Dr. William “Bill” Hrudey was remembered as kind, giving, gruff and inspirational at a memorial in his honor on Wednesday afternoon at the University College of the Cayman Islands, where he was director of the campus observatory.
Mr. Hrudey, 76, died Feb. 22 at his home after a brief battle with cancer.
“The university college has lost a great source of inspiration,” said UCCI President Roy Bodden. “He was a great friend, perhaps the greatest supporter I had.”
In his 21 years in the Cayman Islands, Mr. Hrudey left his mark in a number of ways related to the sciences. He established and helped promote the Rotary-sponsored science fair. He created the first regional conference for science, technology, engineering and math, the fourth of which was held last October. The first William Hrudey Caribbean Astronomy Conference will be held on Grand Cayman May 23.
Mr. Hrudey also ventured into craftwork and the arts, building model ships, including a model of the Goldfield, which is on display at the Cayman Turtle Centre. Photos of the sun, taken by Mr. Hrudey’s telescope at UCCI, are currently on display at the National Gallery.
But Mr. Hrudey is probably best known for building the astronomical observatory on the UCCI campus along with the telescope it houses.
An avid astronomer, Mr. Hrudey built several telescopes during his lifetime. The lenses were the only parts of the instruments that he did not machine himself.
His love of astronomy and his wish to pass that enthusiasm on to others was a common thread in the stories friends and colleagues shared during Wednesday’s event, which was held in the college’s Cascade Room lecture hall.
Mr. Bodden said the telescope on campus was the subject of the first conversation he ever had with Mr. Hrudey. Mr. Bodden was talking to the local Rotary Club about UCCI.
“At the end of my address, this man came up and said, ‘I like your vision. Would you like a telescope for your college?’” Mr. Bodden said. He and others described Mr. Hrudey as a man constantly at work on one project or another.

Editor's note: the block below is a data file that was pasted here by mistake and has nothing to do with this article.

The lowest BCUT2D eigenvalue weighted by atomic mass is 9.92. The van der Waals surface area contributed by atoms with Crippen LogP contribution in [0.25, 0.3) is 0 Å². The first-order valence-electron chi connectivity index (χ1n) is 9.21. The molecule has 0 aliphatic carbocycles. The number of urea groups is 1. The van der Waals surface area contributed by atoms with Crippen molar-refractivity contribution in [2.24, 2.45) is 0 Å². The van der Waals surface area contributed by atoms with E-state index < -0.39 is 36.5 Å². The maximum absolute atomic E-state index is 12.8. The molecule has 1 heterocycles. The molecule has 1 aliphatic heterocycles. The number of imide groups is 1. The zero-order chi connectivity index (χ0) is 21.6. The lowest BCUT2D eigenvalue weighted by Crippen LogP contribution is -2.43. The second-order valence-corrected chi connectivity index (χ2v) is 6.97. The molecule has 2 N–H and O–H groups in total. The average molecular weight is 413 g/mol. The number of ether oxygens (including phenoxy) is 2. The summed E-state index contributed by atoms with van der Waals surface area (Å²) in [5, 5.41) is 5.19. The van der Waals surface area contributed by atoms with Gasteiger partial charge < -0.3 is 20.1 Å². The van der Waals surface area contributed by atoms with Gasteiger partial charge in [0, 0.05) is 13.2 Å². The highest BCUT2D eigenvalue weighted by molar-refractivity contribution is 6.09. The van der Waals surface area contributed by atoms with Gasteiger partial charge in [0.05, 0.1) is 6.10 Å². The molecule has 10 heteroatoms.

John Chamberlain, a friend who flew in from Boston, said the first time he met Mr. Hrudey, he spent the day watching him build a clock: “To see Bill doing this intricate work was fascinating. We spent the afternoon doing machine shop stuff in Bill’s garage. Then we sat in his library and talked about medicine and surgery.”
Mr. Hrudey was a surgeon in Canada before coming to the Cayman Islands in 1997. His role here, however, was one more focused on education.
Kristel Sanchez, spokeswoman for UCCI, said she worked closely with Mr. Hrudey on putting together the STEM conferences hosted by the campus.
“Reaching for the stars is exactly what Dr. Bill did and what he inspired others to do,” Ms. Sanchez said, before speaking to him directly. “I believe you are enjoying your cognac and pipe somewhere among the stars.”
Longtime friend Lance Parthè said he took comfort in thinking that Mr. Hrudey now has the answers to all the things he wondered about during life. During the 20 years they were friends, he said he and Mr. Hrudey would often sit for hours in back of Mr. Hrudey’s house at an outside table – a table he called their time machine spaceship – talking about everything from the latest project they were working on to philosophy.
They often did not see eye-to-eye when they worked together, he said.
“We were at each other’s throats the whole time, but we did it with love and care,” he said. “He was a father figure, a comedian, a best friend.”
UCCI’S Mr. Bodden said it will be important to maintain and expand upon the things that Mr. Hrudey set in motion.
“We are going to keep his legacy alive, because Bill deserves to live on,” he said.